Talace Private Limited, a wholly owned subsidiary of Tata Sons, has won the bid for Air India, the government announced on Friday; stating that the company bid ₹18,000 crores. This amount was ₹2,900 crores more than the runner-up: a consortium led by SpiceJet's promoter Ajay Singh. The bid includes a debt retention of ₹15,300 crores and a cash component of ₹2,700 crores.
The sale does not include non-core assets, and a large portion of Air India's debt. which will be hived off to a government-held special purpose vehicle: Air India Assets Holding Limited (AIAHL). "It (assets being retained by AIAHL) includes Nariman Point, Air India's headquarters, some other buildings; there are subsidiaries where Air India has investments, these will be hived off", said Tuhin Kant Pandey, Secretary of Department and Public Assets of the Ministry of Finance, on the non-core assets that will be retained by the government.
An SPV is a body or corporation set up to achieve a particular purpose, and is commonly used to isolate risk.
"Just to make it clear, debt of ₹46,262 crore will be the debt taken over to AIAHL. ₹14,718 crores are the assets which will be taken over by AIAHL, and 2,700 crores cash, equity. So net impact will be ₹28,845 crores", said Pandey on the arithmetic behind the assets and liabilities of the airline being retained by the government.
The transaction will be completed by December this year.
This brings the ownership of Air India full circle after 68 years, as the group initially operated the airline till the Indian government nationalised it in 1953.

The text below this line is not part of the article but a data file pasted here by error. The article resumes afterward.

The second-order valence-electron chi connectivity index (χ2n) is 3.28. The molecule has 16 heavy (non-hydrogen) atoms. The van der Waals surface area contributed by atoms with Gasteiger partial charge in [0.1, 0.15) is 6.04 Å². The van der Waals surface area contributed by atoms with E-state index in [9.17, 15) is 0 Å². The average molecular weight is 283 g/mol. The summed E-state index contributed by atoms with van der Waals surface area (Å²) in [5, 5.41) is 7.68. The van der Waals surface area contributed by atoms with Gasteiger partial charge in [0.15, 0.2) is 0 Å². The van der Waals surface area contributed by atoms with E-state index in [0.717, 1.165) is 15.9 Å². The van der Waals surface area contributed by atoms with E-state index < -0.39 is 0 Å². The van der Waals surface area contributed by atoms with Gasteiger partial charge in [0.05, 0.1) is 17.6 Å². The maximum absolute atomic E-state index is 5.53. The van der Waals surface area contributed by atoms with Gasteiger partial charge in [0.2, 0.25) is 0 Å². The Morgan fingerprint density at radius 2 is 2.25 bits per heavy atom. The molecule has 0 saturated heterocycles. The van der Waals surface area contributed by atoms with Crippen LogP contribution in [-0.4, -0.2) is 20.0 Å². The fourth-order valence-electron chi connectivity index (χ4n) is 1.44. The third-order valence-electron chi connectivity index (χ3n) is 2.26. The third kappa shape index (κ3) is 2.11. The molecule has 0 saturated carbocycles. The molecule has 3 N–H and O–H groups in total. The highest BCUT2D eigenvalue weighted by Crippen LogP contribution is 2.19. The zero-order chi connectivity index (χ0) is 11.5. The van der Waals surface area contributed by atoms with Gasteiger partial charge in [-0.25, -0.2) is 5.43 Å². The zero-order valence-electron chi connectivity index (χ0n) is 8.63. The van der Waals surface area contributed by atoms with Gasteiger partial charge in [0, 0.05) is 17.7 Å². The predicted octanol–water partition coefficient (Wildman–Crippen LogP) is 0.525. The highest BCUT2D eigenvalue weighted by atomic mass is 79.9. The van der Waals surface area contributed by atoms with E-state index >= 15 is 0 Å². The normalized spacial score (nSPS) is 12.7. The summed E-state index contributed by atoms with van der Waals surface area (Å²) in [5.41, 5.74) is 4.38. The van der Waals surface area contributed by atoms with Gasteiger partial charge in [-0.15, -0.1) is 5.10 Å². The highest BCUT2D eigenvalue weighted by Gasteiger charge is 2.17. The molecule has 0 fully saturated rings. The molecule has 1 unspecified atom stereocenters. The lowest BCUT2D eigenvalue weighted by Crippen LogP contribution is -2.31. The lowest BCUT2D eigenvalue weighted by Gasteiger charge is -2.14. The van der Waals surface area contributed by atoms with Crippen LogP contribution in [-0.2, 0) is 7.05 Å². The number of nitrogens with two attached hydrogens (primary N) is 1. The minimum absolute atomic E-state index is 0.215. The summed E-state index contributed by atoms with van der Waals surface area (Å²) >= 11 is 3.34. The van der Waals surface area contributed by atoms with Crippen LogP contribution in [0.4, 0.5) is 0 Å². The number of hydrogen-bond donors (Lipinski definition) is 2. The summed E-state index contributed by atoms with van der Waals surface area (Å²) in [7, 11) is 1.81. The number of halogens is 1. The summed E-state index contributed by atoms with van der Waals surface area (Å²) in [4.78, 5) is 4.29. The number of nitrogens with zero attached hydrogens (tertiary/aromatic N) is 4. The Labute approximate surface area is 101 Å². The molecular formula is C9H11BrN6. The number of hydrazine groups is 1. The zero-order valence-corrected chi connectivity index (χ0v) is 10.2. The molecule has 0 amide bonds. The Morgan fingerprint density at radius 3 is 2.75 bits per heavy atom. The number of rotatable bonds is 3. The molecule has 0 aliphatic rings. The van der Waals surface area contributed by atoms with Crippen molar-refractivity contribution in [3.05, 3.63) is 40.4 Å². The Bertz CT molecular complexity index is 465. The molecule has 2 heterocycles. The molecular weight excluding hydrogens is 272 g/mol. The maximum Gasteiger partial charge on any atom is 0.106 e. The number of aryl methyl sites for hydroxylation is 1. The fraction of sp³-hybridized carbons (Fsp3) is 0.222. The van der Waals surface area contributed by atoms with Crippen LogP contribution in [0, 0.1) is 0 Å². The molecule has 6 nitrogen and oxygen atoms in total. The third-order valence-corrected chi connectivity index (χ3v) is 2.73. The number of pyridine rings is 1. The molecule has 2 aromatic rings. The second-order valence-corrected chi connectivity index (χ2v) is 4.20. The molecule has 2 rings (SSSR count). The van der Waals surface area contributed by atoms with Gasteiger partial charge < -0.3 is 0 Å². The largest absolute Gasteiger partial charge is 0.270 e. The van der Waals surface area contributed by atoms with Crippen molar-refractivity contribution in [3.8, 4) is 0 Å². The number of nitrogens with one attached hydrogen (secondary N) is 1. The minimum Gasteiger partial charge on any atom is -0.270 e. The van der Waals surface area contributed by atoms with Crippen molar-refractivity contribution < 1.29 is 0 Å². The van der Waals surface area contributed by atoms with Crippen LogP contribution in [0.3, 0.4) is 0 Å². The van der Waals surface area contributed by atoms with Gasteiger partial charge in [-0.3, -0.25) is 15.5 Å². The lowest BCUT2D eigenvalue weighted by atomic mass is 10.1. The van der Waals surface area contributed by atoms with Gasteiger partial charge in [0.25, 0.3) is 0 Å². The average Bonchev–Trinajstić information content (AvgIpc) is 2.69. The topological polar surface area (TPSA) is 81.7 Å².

Ratan Tata, the Chairman Emeritus of Tata Sons has welcomed this development of Air India coming back into its fold.
The announcement by the government follows a high-level meet of the Air India Specific Alternative Mechanism formed in 2020 that comprises of the Union Minister of Home Affairs (Amit Shah), Commerce and Industry (Piyush Goyal), Finance and Corporate Affairs (Nirmala Sitharaman) and Civil Aviation (Jyotiraditya Scindia), which approved of the price bid on October 4. Before that, the bids for Air India were opened on September 29.
Air India has become the third airline in India to be associated with the Tata Group in India. The conglomerate already operates Vistara in association with Singapore Airlines and Air Asia in India.
This announcement fulfils an objective of the government to finish the privatisation process of the loss-making airline, which they had repeatedly said would be completed by financial year 2022. In financial year 2020 (FY20), the airline made a loss of near ₹7,700 crores as compared to a loss of ₹8,470 crores in the previous year.
In fact, the airline has suffered a loss every year since its merger with Indian Airlines in 2007 - 2008.
History of Air India
JRD Tata, India's first holder of a commercial pilot license, started an airline called Tata Airlines in 1932.
In 1946, the company becomes public, and was known as Air India. The international arm of the airline, called Air India International, was launched in 1948, with flights to Europe.
According to a blog by the Tatas, this was the first joint enterprise between a public and private enterprise in the country, as the government owned a 49% stake, the Tatas a 25% stake and the rest was held publicly.
In 1953, the airline was nationalised as a single state entity. JRD Tata served as the chairman of a nationalised Air India and on the board of Indian Airlines for the next 25 years.
During his term as Chairman of the Tata Group in the 1990s, Ratan Tata once again made a bid to take over Air India. The Tata group in alliance with Singapore Airlines offered to buy Air India but the deal couldn't go through, a move reported to have been foiled by rivals in the aviation sector.
Updated On: 2021-10-08T17:33:53+05:30